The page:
Biking, fish viewing, a natural history center and a flat hike to a glacier are within easy reach of this quiet, intimate campground in Portage Valley at the head of Turnagain Arm in the Chugach National Forest. The 12 sites in the graveled, wooded Black Bear are yards from the Trail of Blue Ice — a non-motorized multi-use trail that traverses the valley floor. Williwaw Creek flows close by, with crystal waters offering a window on spawning salmon mid-summer on.
The Valley has some of the most spectacular views in the state, with hanging glaciers and snowy massifs looming over the 14-mile isthmus that joins the Kenai Peninsula to mainland Alaska. Portage Glacier (now across the lake around the corner from sight) often produces icebergs that ground off the beach. The whole family can learn about the retreat inside the Begich, Boggs Visitor Center.
For the adventurous, the Byron Glacier Trail leads to snow fields where ice worms sometimes surface after dusk. Anywhere you go, you’re surrounded by history: Before its dramatic retreat this century, Portage Glacier provided a travel route from Prince William Sound to Turnagain Arm used by Native peoples and gold rush prospectors.
The valley showcases a living ecosystem still rebounding from the ice age, with plant life ranging from lichens struggling to colonize bare rock to groves of Sitka spruce looming over a mossy rain forest.
You can’t do it all in one weekend:
- Bike and hike. The five-mile Trail of Blue Ice links all the developed sites in Portage Valley with well-maintained gravel surface and handsome bridges spanning wetlands. The campground loops are generally serene and fun for kids. The Byron Glacier Trail leads up valley (southwest of the lake) 1.4 miles to the toe of the glacier.
- View wildlife. Less than a mile east is the Williwaw Fish Viewing Platform, with spawning salmon from mid- to late-summer. A 1.25-mile nature trail leads along spawning streams and offers a chance to see moose, Dall sheep and bears on the mountainsides. Forest birds abound. A great place to see and hear the elusive varied thrush.
- Visit the Begich, Boggs Visitor Center. Redesigned in 2001 and open in summers, the center overlooks the lake from the terminal moraine left behind in 1914 by the retreating glacier. Award-winning displays about the region’s culture, history and natural features. $5 fee.
- Drive through the Anton Anderson Memorial Tunnel to Whittier and Prince William Sound. First blasted from solid rock by the U.S. Army during World War II for rail access to a secret military base, the 2.5-mile one-lane portal is the longest shared highway-train tunnel in North America. Travel from Bear Valley to Whittier is usually on the half-hour, depending on train traffic, and costs $13 for a passenger car. For more information on the Whittier Tunnel visit here.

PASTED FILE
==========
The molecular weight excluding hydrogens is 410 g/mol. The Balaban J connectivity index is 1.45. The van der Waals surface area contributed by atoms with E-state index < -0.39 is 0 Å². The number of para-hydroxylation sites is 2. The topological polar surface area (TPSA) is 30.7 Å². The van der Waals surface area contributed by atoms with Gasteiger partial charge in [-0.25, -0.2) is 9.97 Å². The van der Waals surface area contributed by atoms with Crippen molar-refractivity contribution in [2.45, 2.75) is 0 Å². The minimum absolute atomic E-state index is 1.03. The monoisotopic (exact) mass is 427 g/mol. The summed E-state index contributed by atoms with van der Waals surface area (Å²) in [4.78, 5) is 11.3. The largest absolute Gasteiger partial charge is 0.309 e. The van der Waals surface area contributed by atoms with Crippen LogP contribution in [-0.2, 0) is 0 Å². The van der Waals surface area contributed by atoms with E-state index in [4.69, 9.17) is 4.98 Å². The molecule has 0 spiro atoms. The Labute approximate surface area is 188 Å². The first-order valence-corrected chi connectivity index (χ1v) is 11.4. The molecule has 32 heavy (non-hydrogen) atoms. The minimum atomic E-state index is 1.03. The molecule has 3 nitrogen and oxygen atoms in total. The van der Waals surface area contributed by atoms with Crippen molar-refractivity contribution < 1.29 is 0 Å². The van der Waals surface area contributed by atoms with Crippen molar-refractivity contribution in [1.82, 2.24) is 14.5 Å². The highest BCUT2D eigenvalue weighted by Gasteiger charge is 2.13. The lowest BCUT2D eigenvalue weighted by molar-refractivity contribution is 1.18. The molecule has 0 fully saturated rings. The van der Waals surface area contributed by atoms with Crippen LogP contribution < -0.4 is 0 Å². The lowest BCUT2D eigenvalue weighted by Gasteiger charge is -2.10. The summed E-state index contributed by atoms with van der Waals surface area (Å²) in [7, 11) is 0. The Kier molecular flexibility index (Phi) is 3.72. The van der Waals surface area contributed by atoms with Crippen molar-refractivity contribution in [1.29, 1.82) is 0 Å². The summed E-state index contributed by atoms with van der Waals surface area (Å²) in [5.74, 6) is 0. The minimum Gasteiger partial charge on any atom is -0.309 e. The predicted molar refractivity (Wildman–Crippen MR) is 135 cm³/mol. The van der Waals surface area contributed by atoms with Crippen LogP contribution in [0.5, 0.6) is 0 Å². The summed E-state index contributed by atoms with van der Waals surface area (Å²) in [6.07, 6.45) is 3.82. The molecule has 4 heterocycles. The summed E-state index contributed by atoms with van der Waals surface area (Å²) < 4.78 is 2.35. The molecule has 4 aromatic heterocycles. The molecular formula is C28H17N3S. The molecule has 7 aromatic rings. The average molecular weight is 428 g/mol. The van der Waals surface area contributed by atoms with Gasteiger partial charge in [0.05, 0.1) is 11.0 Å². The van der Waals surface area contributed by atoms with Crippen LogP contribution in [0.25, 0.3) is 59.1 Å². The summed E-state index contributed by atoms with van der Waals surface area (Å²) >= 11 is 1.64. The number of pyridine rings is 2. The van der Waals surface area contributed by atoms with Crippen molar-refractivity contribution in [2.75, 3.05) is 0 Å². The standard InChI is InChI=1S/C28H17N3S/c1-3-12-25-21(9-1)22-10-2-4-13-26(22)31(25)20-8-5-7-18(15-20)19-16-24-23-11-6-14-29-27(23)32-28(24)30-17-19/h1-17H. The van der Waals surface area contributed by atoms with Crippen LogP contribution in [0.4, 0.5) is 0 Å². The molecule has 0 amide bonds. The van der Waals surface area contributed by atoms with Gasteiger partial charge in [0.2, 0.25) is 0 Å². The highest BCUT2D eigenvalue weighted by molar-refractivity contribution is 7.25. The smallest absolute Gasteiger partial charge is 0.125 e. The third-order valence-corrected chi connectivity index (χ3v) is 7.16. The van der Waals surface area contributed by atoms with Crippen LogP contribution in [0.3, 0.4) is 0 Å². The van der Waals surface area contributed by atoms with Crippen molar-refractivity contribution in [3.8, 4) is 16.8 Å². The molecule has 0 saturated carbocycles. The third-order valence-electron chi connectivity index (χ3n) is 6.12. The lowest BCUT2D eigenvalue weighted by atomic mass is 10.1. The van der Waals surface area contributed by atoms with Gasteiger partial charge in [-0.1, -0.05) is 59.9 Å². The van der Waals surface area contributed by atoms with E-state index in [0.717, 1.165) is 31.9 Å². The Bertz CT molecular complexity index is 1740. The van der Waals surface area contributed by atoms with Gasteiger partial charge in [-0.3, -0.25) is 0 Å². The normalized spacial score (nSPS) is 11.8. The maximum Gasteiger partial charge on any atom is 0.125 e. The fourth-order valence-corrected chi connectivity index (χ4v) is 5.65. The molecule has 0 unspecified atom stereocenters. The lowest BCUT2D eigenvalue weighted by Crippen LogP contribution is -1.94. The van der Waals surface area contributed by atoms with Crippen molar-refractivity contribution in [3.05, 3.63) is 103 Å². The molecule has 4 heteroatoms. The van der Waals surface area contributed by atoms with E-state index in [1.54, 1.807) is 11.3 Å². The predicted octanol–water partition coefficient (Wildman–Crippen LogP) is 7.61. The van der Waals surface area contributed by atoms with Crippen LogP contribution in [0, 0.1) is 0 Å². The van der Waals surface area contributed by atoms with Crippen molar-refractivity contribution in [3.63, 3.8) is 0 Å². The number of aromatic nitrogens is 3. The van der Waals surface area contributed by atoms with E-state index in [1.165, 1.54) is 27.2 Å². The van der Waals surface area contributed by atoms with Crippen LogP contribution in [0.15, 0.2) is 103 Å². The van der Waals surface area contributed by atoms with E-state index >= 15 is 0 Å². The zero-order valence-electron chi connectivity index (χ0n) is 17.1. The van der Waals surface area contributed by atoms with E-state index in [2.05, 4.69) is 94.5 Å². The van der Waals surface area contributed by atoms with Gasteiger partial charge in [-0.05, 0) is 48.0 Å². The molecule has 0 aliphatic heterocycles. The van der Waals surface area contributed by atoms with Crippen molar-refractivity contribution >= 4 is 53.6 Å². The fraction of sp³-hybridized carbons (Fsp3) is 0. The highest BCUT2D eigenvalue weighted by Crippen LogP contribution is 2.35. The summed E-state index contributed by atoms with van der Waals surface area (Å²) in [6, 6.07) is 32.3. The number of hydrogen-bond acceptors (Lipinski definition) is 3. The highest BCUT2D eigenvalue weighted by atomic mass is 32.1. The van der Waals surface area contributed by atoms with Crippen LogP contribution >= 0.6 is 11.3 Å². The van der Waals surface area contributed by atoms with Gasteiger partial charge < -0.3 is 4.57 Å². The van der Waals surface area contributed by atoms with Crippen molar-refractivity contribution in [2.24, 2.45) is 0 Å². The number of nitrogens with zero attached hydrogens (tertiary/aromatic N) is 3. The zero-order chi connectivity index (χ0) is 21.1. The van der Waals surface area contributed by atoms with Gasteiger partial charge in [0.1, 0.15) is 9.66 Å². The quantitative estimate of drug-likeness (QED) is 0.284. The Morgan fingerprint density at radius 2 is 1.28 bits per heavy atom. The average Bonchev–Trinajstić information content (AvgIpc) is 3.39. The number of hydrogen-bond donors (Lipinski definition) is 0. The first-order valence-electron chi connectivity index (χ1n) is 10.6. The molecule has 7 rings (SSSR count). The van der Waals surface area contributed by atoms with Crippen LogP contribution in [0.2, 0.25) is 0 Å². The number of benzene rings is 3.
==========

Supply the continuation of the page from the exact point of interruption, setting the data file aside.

- Ride the 80-foot MV Ptarmigan to the face of Portage Glacier. A privately operated cruise on the lake. More info at Portage Glacier Cruise.
- Fish. Rainbow trout are stocked by the state in the 9.6-acre Alder Pond at Mile 1.5 of Portage Valley Road. Salmon and Dolly Varden can be caught in Portage Creek. Try the mouth of Williwaw Creek just outside the entrance to Black Bear.
- Paddle. The valley has numerous calm ponds open to paddling, including a network of shallow channels that begin next to Alder Pond at Mile 1.5 and reach hundreds of yards into the wetland and forest. For families with experience, Portage Lake can be paddled along the north shore from the parking lot on the northeast corner to the gravel bars beneath Portage Pass. Portage Creek runs six miles from the lake through Class II conditions or less to a take-out just downstream of the Seward Highway, and is considered the easiest whitewater trip in the Anchorage area. Launch beside the visitor center below the bridge.
Black Bear is less than one mile from the much larger Williwaw Campground, with 60 sites. The two campgrounds generate very different vibes. Black Bear hunkers beneath a mature spruce canopy, shady and quiet, close to Williwaw Creek. Williwaw is more open to views, with paved loops suitable for big RVs amid a brushy forest in recovery from the occasional massive avalanche (in winter when it’s closed.) Both offer outhouses, picnic tables, fire rings, water pump and bear-proof vaults.
Black Bear’s dozen sites require no reservations, and large RVs not recommended. Gathering of downed firewood should be doable. Located about Mile 3 of Portage Glacier Road about one mile before Williwaw Campground.
When it’s sunny and/or calm, Portage Valley may be one of the most stunning — and welcoming — destinations in the region. But check the forecast! As the low spot between the Gulf of Alaska and Cook Inlet, the valley can sometimes grow quite stormy, in effect a regional geographic venturi that channels hurricane force gusts and sideways rain.
For more info:
Here is a PDF map of Portage Valley